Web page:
This was a story we had to write in class. The story had to start with “As I entered the room, I saw what I hated the most…”. Here’s what I wrote:
As I entered the room, I saw what I hated the most: Ezekiel Heap, sprawled on the crouch, helping himself to generous spoonfuls of my freshly cooked pudding for the bakery.
I cursed inwardly. The fool would never learn.
“What is it that you don’t understand about ringing the doorbell before entering someone else’s house?” I asked him harshly as way of greeting.
Heap turned his head in my direction and beamed at me. Bits of pudding were wedged in his teeth. I resisted the urge to gag.
“A pleasure to see you too, Eishal,” he said in that oily voice I despised so much. He rose smartly to his feet and nodded at the pudding, or what was left of it. “You are an exceptional cook, I must say. I shall make a point to come by to eat more often. Your mother would have been proud of your talent.”
The mention of my mother nearly cracked my patience. A furious rage was boiling inside me, threatening to unleash itself through my mouth – or my fists.
“Enough with the small talk,” I snarled, taking a step toward him, hoping I looked intimidating. “I know you haven’t come to praise my culinary skills. You aren’t even invited here. So out with it, and be quick – what do you want?”
Heap leered at me. “Eishal, Eishal, Eishal. You never will learn to respect your superiors, will you? Particularly one you are dependent on for a roof under your pretty little head. Particularly one who is kind enough to let you live on your own, even after your parents’ deaths. And let me also tell you,” he added,” I require no invitation into your house. I require no invitation from anyone in the whole of New Lumbering. I come and go as I like, when I like. You, of all people, should get used to it.”
I spat a string of oaths at him. Heap chuckled, but his eyes – one an icy blue and the other amber, like an alleycat’s – hardened with coldness.
“What language from a delicate flower of sixteen years,” he mused. “Really, Eishal, you should watch yourself in my presence. I normally have no tolerance for such disrespect, and my patience with you,” –his tone suddenly turned quiet, cold, deadly- “is reaching its end.”
I stared at him, taking in his impeccable cashmere suit, his perfectly polished shoes – shoes that matched the cost of a dozen family dinners, second helpings and dessert included. A gold watch peeked out of his sleeve, mocking me, mocking the entire population of New Lumbering of our pitiful lack of wealth, reminding us of the twisted grip this man, and the rest of his crew, had on our lives. There was nothing I despised more than the sight of him in my parents’ living room.
The silence wore on. I broke it with a hiss: “You killed my mum and dad.”
He didn’t bother with the artifical shocked/offended expression anymore; he knew I could see past it, and he knew that I was aware that his next words were a blatant lie. But he launched into the same speech anyway:
“I did not kill your parents. The government had nothing to do with it. They went out after dark, for a walk, I imagine, and were found murdered near the Complex. It is unfortunate that we have been unable to identify their assailant, but I’m sure we will soon.”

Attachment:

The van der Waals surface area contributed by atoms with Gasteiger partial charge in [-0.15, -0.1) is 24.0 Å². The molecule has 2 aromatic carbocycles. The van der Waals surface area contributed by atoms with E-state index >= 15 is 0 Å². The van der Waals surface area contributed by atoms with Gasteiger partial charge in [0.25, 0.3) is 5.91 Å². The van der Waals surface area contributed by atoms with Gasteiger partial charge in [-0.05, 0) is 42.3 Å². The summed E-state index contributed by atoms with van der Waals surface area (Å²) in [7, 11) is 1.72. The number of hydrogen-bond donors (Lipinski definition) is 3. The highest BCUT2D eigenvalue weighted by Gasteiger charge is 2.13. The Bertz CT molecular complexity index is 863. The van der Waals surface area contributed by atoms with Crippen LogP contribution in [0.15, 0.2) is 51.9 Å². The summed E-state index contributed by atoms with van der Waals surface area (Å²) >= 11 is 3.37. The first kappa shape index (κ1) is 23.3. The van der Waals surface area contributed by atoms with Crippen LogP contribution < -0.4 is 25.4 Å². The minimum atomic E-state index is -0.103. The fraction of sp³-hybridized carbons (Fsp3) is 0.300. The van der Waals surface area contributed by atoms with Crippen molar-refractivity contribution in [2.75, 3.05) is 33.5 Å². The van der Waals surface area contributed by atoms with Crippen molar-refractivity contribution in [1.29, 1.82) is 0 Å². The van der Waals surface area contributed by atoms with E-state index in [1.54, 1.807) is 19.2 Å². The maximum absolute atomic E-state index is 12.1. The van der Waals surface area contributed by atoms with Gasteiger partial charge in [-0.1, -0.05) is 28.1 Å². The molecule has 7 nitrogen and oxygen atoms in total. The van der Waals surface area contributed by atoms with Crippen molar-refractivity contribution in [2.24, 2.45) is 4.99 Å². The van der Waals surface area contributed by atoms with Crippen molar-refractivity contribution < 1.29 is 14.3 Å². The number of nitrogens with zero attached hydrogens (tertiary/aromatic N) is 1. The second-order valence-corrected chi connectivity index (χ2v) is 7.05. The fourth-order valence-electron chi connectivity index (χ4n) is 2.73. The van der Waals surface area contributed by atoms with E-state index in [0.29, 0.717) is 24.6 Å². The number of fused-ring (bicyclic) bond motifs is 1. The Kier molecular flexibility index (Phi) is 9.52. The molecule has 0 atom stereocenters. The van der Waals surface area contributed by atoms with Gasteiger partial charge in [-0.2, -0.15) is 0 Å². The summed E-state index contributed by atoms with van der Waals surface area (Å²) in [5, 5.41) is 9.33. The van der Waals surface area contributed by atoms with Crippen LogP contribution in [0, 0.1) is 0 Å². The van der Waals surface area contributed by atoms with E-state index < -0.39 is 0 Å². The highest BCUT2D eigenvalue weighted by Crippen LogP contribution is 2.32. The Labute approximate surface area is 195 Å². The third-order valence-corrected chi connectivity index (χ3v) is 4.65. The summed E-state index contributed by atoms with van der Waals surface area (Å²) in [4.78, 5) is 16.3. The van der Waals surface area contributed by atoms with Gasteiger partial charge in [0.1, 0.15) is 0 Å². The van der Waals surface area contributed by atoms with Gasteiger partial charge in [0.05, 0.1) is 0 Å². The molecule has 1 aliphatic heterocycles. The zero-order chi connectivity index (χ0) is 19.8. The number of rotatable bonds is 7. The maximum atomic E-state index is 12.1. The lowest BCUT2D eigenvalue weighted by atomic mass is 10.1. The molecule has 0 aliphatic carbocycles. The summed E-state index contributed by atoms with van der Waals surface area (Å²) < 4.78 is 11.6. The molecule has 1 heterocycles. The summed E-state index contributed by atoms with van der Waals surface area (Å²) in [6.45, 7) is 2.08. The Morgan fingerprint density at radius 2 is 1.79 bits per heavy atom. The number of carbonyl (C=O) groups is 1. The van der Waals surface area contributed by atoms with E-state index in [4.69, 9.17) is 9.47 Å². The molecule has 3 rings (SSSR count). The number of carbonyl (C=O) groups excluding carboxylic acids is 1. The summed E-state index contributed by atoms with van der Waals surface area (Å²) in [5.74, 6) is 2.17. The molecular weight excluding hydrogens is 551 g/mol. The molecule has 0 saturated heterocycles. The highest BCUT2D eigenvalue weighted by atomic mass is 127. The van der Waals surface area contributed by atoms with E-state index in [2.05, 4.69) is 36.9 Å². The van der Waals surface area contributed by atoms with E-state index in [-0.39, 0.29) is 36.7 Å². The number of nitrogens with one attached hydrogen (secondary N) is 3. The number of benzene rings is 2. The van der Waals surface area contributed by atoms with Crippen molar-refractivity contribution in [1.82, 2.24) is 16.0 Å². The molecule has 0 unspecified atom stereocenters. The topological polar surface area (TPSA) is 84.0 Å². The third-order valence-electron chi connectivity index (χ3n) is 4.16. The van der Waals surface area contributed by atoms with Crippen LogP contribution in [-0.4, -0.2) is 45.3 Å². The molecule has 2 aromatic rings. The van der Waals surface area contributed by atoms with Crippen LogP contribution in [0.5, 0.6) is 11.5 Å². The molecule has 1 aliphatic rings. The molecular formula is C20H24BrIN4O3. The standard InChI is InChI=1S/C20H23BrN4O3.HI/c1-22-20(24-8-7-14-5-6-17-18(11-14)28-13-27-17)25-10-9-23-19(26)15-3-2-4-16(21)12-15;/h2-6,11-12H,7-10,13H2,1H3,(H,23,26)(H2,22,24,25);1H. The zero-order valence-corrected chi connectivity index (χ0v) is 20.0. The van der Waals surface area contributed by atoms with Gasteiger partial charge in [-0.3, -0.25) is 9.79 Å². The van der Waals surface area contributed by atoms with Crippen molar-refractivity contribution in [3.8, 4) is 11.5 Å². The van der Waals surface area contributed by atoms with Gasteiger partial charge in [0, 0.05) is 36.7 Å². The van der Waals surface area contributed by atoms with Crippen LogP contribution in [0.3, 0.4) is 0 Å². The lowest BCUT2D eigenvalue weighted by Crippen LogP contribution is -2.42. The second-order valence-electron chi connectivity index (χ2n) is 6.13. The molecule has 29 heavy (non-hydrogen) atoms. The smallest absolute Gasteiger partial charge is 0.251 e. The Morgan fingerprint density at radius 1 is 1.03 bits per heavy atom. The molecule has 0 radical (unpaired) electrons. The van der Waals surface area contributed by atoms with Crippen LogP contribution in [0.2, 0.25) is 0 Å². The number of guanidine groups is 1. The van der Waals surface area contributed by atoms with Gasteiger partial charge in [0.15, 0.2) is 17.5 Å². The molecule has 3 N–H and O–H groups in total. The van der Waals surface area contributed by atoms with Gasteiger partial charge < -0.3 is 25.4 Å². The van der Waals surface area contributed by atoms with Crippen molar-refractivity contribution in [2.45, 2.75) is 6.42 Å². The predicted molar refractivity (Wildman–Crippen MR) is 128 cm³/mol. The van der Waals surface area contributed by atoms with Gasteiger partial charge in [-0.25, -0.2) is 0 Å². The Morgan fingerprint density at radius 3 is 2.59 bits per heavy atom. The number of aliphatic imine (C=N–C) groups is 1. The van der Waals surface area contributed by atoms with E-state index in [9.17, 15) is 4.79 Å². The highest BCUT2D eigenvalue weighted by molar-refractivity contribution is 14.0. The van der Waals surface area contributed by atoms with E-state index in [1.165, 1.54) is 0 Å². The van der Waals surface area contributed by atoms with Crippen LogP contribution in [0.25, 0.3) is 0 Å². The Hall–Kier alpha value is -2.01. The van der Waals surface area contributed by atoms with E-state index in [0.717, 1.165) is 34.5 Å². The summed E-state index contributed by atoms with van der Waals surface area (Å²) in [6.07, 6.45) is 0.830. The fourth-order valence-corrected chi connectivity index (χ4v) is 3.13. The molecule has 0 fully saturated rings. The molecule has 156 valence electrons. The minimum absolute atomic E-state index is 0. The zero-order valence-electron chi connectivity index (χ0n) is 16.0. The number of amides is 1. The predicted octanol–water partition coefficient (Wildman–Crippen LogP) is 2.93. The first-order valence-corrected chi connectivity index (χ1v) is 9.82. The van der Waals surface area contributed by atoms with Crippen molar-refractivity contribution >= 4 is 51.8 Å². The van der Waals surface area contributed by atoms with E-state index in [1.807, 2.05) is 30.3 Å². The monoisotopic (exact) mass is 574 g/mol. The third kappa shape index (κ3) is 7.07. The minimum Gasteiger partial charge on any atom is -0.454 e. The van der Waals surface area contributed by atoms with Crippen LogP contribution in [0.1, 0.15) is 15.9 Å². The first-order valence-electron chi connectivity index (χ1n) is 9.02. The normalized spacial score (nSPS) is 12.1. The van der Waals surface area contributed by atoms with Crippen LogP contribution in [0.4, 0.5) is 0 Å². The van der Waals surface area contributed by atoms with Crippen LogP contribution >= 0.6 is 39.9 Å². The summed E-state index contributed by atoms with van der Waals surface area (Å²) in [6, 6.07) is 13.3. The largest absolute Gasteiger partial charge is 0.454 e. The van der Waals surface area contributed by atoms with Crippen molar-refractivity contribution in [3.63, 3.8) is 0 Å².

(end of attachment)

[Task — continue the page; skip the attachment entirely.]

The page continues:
I clenched my fists tightly to conceal the fact that my hands were shaking, “Funny how almost every kid’s parents have been murdered, huh?” I said venomously. “Funny how their deaths are very convenient for the government. Your parents die, you have to pay additional rent, or join the Force.” I took a step forward and added clearly: “And since no one out here can afford the bills, the only option is to enter your Force.” Another stride forward, and I found myself breathing into his face. I was not scared of him. “Don’t you find it too convenient?”
Heap didn’t blink once. “If that is how you see it, then very well. I cannot do much to change your view of the world. But yes, now that you mention it, I am here to collect your bills.”
He lapsed into silence, the corners of his lips quirking up in a smirk. I wanted to smack his face, do back all the evil things he did to us in return, then see how condescending he would be.
“I need more time,” I growled. “I haven’t collected enough money, as you very well know.”
Heap sneered, obviously relishing my answer. “Then I suggest you quicken your pace – work extra hours – or I will have no choice but to throw you out of this house.”
I seethed. Extra hours? I worked in the bakery noon through sunset, and spent the weekends chopping meat at the butcher’s, imaging I was hacking at Heap himself. What extra hours were there to speak of?
“Or you can join the Force.”
I snorted in disgust. That was never going to happen. The Force were a group of young soldiers coerced into joining the government, paid to do their dirty work: assassinate emerging democratic figures, philantropists, priests – and obviously all adults with families, so that their children would be obliged to join the ranks.
“Never in a thousand lifetimes.”
Heap grimaced. “Your time is ending, Eishal. You cannot keep up with the bills for much longer. Soon you will have to succumb to reality. There is no backdoor.”
He stepped away and headed for the door. Curling his fingers around the knob, he turned to face me. His expression was jarringly open, no sympathy in his eyes, only a chilly twinkle.
“One week, Eishal. After that, if I do not have the cheque in my palm, I promise I shall personally escort you to the Force headquarters.”
Then he opened the door and let himself out, leaving me in my worst nightmare.